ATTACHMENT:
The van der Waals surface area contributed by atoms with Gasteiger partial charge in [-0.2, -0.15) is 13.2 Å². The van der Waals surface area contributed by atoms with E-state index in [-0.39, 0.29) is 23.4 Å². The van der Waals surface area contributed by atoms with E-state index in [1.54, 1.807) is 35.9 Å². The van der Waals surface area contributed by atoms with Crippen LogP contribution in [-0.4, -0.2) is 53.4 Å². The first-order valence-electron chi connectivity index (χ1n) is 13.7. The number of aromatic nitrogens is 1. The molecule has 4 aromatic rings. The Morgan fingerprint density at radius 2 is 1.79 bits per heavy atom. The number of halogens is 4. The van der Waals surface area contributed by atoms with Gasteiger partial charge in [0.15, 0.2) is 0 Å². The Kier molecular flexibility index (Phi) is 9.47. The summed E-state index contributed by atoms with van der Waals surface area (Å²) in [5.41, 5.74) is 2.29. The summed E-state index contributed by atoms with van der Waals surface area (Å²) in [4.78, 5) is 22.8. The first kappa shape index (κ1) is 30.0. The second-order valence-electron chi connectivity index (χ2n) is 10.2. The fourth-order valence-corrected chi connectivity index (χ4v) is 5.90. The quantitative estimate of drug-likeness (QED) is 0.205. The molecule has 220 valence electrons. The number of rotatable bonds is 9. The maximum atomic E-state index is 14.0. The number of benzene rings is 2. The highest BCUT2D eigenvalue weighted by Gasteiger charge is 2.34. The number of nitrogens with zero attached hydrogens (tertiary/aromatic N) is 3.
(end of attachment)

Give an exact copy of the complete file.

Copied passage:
The van der Waals surface area contributed by atoms with Gasteiger partial charge in [-0.2, -0.15) is 13.2 Å². The van der Waals surface area contributed by atoms with E-state index in [-0.39, 0.29) is 23.4 Å². The van der Waals surface area contributed by atoms with E-state index in [1.54, 1.807) is 35.9 Å². The van der Waals surface area contributed by atoms with Crippen LogP contribution in [-0.4, -0.2) is 53.4 Å². The first-order valence-electron chi connectivity index (χ1n) is 13.7. The number of aromatic nitrogens is 1. The molecule has 4 aromatic rings. The Morgan fingerprint density at radius 2 is 1.79 bits per heavy atom. The number of halogens is 4. The van der Waals surface area contributed by atoms with Gasteiger partial charge in [0.15, 0.2) is 0 Å². The Kier molecular flexibility index (Phi) is 9.47. The summed E-state index contributed by atoms with van der Waals surface area (Å²) in [5.41, 5.74) is 2.29. The summed E-state index contributed by atoms with van der Waals surface area (Å²) in [4.78, 5) is 22.8. The first kappa shape index (κ1) is 30.0. The second-order valence-electron chi connectivity index (χ2n) is 10.2. The fourth-order valence-corrected chi connectivity index (χ4v) is 5.90. The quantitative estimate of drug-likeness (QED) is 0.205. The molecule has 220 valence electrons. The number of rotatable bonds is 9. The maximum atomic E-state index is 14.0. The number of benzene rings is 2. The highest BCUT2D eigenvalue weighted by Gasteiger charge is 2.34. The number of nitrogens with zero attached hydrogens (tertiary/aromatic N) is 3.